Composer: Wolfgang Amadeus Mozart
Writer: Lorenzo da Ponte (adapted)
Director: Ashley Pearson
Musical Director: Juliane Gallant
Reviewer: Ron Simpson
Opera on Location has been operating in the Sheffield area for five years, typically presenting two operas a year. Don Giovanni, intimately staged in a long narrow acting space with the audience on two sides, offers a modern slant on the opera that brings out both elements of the dramma giocoso to great effect.
The stage contains three office desks and chairs. Leporello sits at one of them, bored, his work done, waiting for his master to stop doing whatever it is they do in private offices. Soon the Commendatore (in this all-youthful version, Donna Anna’s brother) is slain, Donna Anna and Don Ottavio appalled and the familiar action commences. The office remains the focus and Act 1 ends up with an office party, and we all know what happens there – sadly there is no photocopier on the set!
Don Giovanni is one of the operas most beset with silly productions, but this is in no way silly: maybe it blurs the class differences and the appearance of knives and guns is rather atypical of UK offices today, but it is an intelligently thought through and consistent approach to the opera. Leporello’s Catalogue aria, for instance, is totally apposite and amusingly realistic as he uses his computer to check out Don Giovanni’s conquests: 1,003 in the City, rather than in Spain.
The second half makes less sense, but it always does whatever the interpretation or in a totally traditional production. From unlikely mistaken identities to talking statues to dragging Giovanni to Hell, Act 2 needs help from powerful characterisation and intense singing to involve the audience – and it gets them from Opera on Location.
Director Ashley Pearson and Musical Director Juliane Gallant (who also supplies the indefatigable piano accompaniment) use the acting space in a way that exploits its advantages and minimises its difficulties. Gallant unifies ensembles down the whole narrow strip with great skill and Pearson deliberately plays on the tennis-match tendency in the watchers, switching attention from one end of the stage to the other. Here both are playing shots at the same time, so the audience has to choose: you miss some action, but the sense of eavesdropping on events is exhilarating.
Andrew Randall’s Don Giovanni is partly defined by his youthfulness. There are both mischief and instability in his evil. Randall plays to the audience with great skill, chatting up female front-rowers with winning insouciance, and also fields a fine lyric baritone. The relationship with Leporello is always crucial and here the recitative passages are sharply defined and natural-sounding. James Berry’s grumbling Leporello, always the put-upon servant, matches impeccable diction with adept physical comedy.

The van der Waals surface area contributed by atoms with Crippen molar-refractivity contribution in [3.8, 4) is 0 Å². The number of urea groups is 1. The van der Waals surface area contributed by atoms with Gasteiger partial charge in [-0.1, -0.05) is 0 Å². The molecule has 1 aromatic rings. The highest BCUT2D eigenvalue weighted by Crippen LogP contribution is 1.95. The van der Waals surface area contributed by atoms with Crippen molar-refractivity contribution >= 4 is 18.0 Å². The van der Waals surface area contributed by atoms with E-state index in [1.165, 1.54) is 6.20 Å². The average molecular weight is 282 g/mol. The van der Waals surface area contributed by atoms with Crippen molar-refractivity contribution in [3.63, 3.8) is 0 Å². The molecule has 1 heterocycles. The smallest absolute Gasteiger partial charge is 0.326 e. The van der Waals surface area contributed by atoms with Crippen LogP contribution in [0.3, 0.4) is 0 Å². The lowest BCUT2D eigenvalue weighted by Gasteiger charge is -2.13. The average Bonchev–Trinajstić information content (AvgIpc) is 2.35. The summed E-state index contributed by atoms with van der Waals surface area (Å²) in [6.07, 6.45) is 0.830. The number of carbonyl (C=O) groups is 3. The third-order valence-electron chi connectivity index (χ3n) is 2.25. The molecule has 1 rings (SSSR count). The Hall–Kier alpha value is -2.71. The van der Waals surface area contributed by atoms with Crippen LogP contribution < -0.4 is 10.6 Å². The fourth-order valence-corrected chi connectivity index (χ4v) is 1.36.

Fiona Hymns’ Donna Elvira comes on like visiting middle management, cloaking her unrequited passion in a veneer of authority. In the early scenes, Andrea Tweedale tends to oversing as the distraught Donna Anna, but she never pales by the side of Elvira (the fate of so many Donna Annas) and both women are superb in their set-piece Act 2 arias. Don Ottavio is often seen as a thankless part: you trail around like Donna Anna’s pet dog for two acts and then the director takes your great showpiece, Il Mio Tesoro, off you! Gareth Lloyd gradually builds an awkward sympathy for the character – and, if he doesn’t get a shot at Il Mio Tesoro, at least his Dalla Sua Pace is one of the evening’s highlights!
Though the opera is supposedly about male domination, half the characters are in female-dominated situations, Anna and Ottavio, but also Zerlina and Massetto. It’s a triumph for Alex Vilkaitis’ unassuming Massetto that he manages to register so strongly alongside Cally Youdell’s wonderfully feisty Zerlina, the ideal mix of innocent and minx. Thomas D. Hopkinson is an unusually young Commendatore, but as sonorous as his elders.
A final word for the updating of the translation: Pearson, Gallant and Tweedale combine most cleverly to re-work sections of the text to fit the action and setting (much use of computers and camera-phones).
Runs until 1 September 2018 | Image: contributed